How to get an apartment in one week

Need an apartment in a jiffy? It can be done!

Whether you need to relocate quickly for a new job or your roommate backs out of a pending lease at the last minute, sometimes you need to find a place to live — stat. And it can be quite a predicament to find an apartment when you don't have the luxury of time.

No one knows this better than New York, NY, renter Katherine Lisciani. "My roommates and I decided to move out of our Gramercy apartment, and I was so busy with work, I didn't have time to find an apartment," she says. "About a week and a half before our lease was up, my two roommates started moving out — and I had no idea where I'd be living. I was freaking out." Lisciani did what any savvy New Yorker would do, especially one who specializes in marketing (Lisciani is the founder of Millennovation): She turned to social media. "I posted on Facebook, 'trying not to freak out about my pending homelessness,' and within an hour, my current roommate, Chanel, replied that she had an open room." Lisciani visited the Brooklyn, NY, apartment, met Chanel's other roommates, and moved in that weekend.

Although finding a New York apartment in a New York minute might seem near impossible, Lisciani is proof it can be done. No matter where you live, if you find yourself in a similar situation, take a deep breath, read these tips, and then hit the pavement.

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Time it right

If you need to lock down a place ASAP, apartment-hunt on a weekday. You'll have maximum access to landlords and apartment inventory. Plus, if you're looking at buildings without a doorman or on-site property manager, you might not be able to get a super to let you in over the weekend. And if you only have a week to find a new place, you need all the time you can get!

Get your docs in a row

Although you may have totally bonded with your potential new landlord over your shared love of triathlons, it means nothing if you can't provide documents that prove you're a qualified tenant. Pro tip: Have your basic documents scanned and ready to email.

No matter if you're apartment-hunting in New York, NY, or Albuquerque, NM, the paperwork you'll need is the same: a clear scan of your photo ID, two to three years of tax returns, one to two years of W-2s, bank statements, and a letter of employment on company letterhead that states your salary, title, and how long you've been employed there. An employment letter can take a few days to obtain, so make sure to reach out to HR well in advance of your search. Trulia's Rental Resume can also help you wrangle all this information and make you a standout candidate.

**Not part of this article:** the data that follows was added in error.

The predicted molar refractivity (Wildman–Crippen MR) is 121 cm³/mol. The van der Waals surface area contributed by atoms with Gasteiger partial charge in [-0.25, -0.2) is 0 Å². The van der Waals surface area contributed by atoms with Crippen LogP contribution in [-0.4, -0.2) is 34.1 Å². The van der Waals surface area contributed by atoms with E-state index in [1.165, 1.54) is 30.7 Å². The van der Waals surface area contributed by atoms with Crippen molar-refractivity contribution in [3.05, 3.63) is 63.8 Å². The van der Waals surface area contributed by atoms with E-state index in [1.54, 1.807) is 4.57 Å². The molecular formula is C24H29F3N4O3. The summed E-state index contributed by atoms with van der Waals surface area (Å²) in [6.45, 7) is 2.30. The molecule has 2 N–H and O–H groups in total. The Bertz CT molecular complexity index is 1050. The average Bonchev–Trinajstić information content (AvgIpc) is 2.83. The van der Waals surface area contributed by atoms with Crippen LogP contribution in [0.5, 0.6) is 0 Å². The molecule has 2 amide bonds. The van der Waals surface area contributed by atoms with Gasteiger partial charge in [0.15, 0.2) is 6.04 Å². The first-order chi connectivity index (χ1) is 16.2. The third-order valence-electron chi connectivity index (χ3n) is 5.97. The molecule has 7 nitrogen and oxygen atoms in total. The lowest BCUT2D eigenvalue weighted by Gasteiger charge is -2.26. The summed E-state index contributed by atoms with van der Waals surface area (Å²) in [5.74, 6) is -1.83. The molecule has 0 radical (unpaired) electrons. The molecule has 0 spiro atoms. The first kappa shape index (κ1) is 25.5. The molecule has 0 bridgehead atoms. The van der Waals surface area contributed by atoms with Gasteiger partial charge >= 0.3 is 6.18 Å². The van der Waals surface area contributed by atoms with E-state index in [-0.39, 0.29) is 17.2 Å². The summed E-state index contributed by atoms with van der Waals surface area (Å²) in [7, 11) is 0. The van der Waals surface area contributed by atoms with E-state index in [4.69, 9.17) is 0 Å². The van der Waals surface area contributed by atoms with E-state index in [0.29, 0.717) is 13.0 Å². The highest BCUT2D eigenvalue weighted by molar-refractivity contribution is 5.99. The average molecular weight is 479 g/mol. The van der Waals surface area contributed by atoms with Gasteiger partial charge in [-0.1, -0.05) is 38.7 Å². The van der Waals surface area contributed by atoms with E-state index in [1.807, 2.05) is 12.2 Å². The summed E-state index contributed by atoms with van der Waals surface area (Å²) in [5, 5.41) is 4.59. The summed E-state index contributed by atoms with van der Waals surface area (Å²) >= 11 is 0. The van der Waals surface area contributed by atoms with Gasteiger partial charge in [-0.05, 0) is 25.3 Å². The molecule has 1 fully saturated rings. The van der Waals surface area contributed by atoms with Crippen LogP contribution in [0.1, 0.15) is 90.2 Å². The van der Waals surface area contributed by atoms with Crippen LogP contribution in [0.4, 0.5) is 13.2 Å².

Aside from paperwork, Charlotte, NC, real estate agent Mike Sposato says to make sure you have references ready to vouch for you and that your finances are in order. "Make sure your credit is healthy and you have at least a security deposit and first month's rent set aside," he advises.

Turn to the pros

While it's certainly possible to find an apartment on your own within a week, in hot markets like San Francisco, CA, and Chicago, IL, it often helps to work with a real estate agent or apartment broker, who have access to pre-vacancy lists and can take you into an apartment while someone is still living there. Finding these unadvertised apartments can be near impossible to do on your own.

Be warned, though: You'll have to pay broker fees if you go this route. Lisciani says this is what prevented her from reaching out to an agent. "The idea of dropping thousands of dollars to have someone help me find a place was something I could not manage."

Know exactly what you want

Just because you're on a tight timeline doesn't mean you should forgo the necessary prep work to determine what kind of apartment you want. First, do your research — whether by Googling or actually walking the streets — to decide the exact one or two neighborhoods you want to live in. Second, make a list of what you can — and can't — live without. If you know you need a pet-friendly building with on-site laundry, you can edit your search to make sure those criteria are met.

But keep an open mind

When you're desperate, beggars can't be choosers. Know what you're willing to give up (do you really need a walk-in closet?) and what you won't budge on (you need central air for your allergies). "As basic as this sounds, be prepared to make a decision quickly, and remember, this is a lease and not a purchase that you are making a longer commitment to," says Sposato.

Lisciani says her willingness to move away from Gramercy, live with roommates, and be flexible with the space itself opened up her options. "I was open to whatever, but I will say where I ended up is exactly what I had in mind: It's an amazing building in the heart of Williamsburg with a rooftop terrace, a gym, and laundry in the basement — which is hard to come by in New York. I would have certainly taken less!"

Get by with a little help from your friends

Don't forget the old-school method of apartment hunting: word of mouth. "When we get stressed out, we often feel like we have to reinvent the wheel and do all these things by ourselves," says Lisciani. "But if you take a second, breathe, and look around, a lot of times you can leverage your network or the people in your community. They are open to helping you find solutions." Use the power of social media to post about your situation, join regional online apartment-hunting groups, or spread the word at work that you're looking for a new place to live. "It's not hard to write a Facebook status," Lisciani attests.

Have you found an apartment on a tight timeline? What advice do you have about the process? Share in the comments!

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